Four and a half years ago a Spanish speaking Episcopal congregation was looking for a new home, as the Anglo parish in which they worshipped had to close its doors. They asked if St. John’s could give them a home. I am glad to say that we welcomed Fr. Eddie and the people of Iglesia Betania. We have shared in worship together many times. Two weeks from today on Pentecost Sunday, we will worship together in English, Spanish, French and Creole, along with L’Eglise de L’Epiphanie, the Haitian congregation also worshipping at St. John’s for over 20 years. It is often difficult to fully understand each other. There are cultural differences that sometimes surprise us and language is often a barrier. However, we share the love of Christ and the traditions of the Episcopal Church. More than that, we share in community and fellowship together. The Holy Spirit has forced us to be more inclusive, because diversity is God’s idea.
In Matthew 28 Jesus commissioned his disciples to go into all the world and to proclaim the good news to every nation and culture. Ever since, the Jesus movement has struggled with translating the Gospel into different cultural contexts and languages. There has often been resistance. Does the good news of Jesus really apply to them just as it does to us? Sadly, the Jesus movement has splintered into thousands and thousands of different denominations, because we have such a hard time bridging all those differences. Often it takes the work of the Holy Spirit to overcome our human resistance to God’s inclusivity.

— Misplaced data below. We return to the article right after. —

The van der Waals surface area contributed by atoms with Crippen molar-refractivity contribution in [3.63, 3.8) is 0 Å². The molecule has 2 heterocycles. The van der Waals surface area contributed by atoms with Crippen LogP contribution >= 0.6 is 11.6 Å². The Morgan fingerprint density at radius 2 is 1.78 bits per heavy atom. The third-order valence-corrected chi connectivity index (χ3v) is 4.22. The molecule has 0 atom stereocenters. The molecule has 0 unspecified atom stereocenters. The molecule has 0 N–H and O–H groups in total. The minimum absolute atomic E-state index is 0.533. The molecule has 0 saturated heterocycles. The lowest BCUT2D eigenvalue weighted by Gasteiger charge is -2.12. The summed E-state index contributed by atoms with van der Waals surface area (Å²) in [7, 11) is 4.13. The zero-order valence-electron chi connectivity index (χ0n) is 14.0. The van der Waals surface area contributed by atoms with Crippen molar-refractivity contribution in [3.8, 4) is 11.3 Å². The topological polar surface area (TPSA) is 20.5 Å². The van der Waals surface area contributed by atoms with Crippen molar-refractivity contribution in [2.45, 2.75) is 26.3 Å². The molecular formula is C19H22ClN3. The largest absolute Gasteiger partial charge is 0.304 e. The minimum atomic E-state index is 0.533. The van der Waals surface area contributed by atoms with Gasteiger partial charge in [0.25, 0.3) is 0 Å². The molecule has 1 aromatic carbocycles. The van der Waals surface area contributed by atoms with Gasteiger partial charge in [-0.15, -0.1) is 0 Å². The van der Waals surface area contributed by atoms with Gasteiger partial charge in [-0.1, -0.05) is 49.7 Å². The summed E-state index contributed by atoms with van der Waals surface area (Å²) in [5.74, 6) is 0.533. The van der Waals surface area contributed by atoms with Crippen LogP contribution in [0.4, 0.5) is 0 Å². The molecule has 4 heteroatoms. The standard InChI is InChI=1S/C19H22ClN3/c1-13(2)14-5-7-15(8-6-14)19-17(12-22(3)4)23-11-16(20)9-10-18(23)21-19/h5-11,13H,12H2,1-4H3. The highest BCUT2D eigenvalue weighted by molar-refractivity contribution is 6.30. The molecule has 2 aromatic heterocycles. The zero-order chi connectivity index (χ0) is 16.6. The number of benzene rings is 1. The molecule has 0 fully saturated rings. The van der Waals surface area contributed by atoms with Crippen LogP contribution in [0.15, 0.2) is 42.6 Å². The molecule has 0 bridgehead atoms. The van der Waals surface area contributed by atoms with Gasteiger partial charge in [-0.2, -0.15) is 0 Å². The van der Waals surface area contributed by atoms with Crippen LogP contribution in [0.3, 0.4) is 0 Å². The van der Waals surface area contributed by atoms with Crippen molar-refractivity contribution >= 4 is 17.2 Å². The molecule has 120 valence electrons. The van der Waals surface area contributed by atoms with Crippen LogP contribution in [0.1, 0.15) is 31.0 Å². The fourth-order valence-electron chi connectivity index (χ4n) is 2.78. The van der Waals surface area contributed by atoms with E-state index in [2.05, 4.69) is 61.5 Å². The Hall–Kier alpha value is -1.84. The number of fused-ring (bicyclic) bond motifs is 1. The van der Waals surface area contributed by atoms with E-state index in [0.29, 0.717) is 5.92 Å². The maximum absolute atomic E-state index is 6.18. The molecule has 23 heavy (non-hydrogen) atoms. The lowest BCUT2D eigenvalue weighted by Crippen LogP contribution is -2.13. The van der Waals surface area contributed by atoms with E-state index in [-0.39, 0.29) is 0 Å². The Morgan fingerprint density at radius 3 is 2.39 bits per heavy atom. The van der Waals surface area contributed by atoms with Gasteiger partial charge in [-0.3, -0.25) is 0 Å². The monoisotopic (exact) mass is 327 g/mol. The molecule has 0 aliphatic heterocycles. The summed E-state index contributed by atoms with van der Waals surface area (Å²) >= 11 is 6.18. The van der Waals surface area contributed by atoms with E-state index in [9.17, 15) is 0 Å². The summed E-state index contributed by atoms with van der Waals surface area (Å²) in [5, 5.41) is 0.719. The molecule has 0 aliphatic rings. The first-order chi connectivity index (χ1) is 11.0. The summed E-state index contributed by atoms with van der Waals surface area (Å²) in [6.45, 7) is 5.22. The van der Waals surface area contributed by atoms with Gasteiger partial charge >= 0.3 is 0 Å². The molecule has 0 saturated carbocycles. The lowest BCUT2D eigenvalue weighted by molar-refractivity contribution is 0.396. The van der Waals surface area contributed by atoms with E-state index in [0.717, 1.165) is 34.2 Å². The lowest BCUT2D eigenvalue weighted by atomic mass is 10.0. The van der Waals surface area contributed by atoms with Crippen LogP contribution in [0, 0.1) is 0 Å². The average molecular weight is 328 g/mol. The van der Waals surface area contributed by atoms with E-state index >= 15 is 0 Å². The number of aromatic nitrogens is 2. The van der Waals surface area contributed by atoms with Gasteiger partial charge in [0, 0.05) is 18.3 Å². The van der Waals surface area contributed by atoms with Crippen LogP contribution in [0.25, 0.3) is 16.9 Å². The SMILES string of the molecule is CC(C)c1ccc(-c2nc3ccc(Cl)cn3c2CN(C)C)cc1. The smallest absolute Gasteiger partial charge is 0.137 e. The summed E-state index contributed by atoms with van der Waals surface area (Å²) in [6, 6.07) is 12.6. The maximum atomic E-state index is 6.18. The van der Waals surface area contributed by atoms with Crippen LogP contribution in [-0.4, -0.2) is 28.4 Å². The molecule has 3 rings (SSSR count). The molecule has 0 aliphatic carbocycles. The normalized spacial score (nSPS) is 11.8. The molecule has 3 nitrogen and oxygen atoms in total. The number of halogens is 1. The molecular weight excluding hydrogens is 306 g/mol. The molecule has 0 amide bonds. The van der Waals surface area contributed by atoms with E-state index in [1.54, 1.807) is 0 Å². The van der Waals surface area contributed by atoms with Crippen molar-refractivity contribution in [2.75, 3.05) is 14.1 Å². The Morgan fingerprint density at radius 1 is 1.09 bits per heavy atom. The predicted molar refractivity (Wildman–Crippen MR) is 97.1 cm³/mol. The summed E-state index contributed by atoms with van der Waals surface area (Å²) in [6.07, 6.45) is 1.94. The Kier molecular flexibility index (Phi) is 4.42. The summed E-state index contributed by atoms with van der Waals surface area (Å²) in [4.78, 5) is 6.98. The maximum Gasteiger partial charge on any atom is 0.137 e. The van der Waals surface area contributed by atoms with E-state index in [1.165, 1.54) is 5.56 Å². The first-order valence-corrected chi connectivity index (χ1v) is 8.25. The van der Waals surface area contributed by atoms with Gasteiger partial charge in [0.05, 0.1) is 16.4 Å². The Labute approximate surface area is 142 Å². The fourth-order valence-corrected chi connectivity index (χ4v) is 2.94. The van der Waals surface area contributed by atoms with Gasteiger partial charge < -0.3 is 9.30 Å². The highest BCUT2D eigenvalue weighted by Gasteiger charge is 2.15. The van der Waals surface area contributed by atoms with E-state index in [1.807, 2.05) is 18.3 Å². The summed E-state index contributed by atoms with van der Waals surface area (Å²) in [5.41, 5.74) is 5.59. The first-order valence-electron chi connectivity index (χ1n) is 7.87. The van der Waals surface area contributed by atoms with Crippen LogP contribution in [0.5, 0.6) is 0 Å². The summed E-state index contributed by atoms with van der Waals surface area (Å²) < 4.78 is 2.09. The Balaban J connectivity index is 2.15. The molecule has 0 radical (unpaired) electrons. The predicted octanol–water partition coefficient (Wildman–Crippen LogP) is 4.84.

Some adults find it difficult to welcome children to worship together in the same space. Some people don’t want to have to hear a language in worship other than their own. We often think of our own cultural contexts and norms as essential parts of the good news. Over the decades dancing, movie going and card playing, long hair and short hair, beards and shaved faces, speaking in tongues, traditional hymns and Christian rock, drums and organs, head coverings and bare heads: are all a short list of some of the cultural contexts that have sometimes been banned and sometimes been the norm in Christian life and worship. The cultural context for living and expressing the Christian faith, is always shifting.
As St. Francis’ catch phrase states: “inclusive, because diversity was God’s idea.” God is always breaking through our cultural limitations and prejudices to help us embrace more people with God’s love. Whom do you find it hard to embrace with God’s welcome as worthy to include in God’s love? Immigrants? Muslims? People of a different hue of skin or ethnicity or language or socio-economic background or politics or dress? I suspect that all of us, no matter how accepting, find some group of people more difficult than others to warm up to. How might the Holy Spirit be giving you a new vision to be more inclusive? How might the Holy Spirit be giving St. John’s a new vision to be more welcoming and reach out with a wider embrace? While it is not our catch phrase, I hope that it is also true of St. John’s that we are inclusive, because diversity is God’s idea.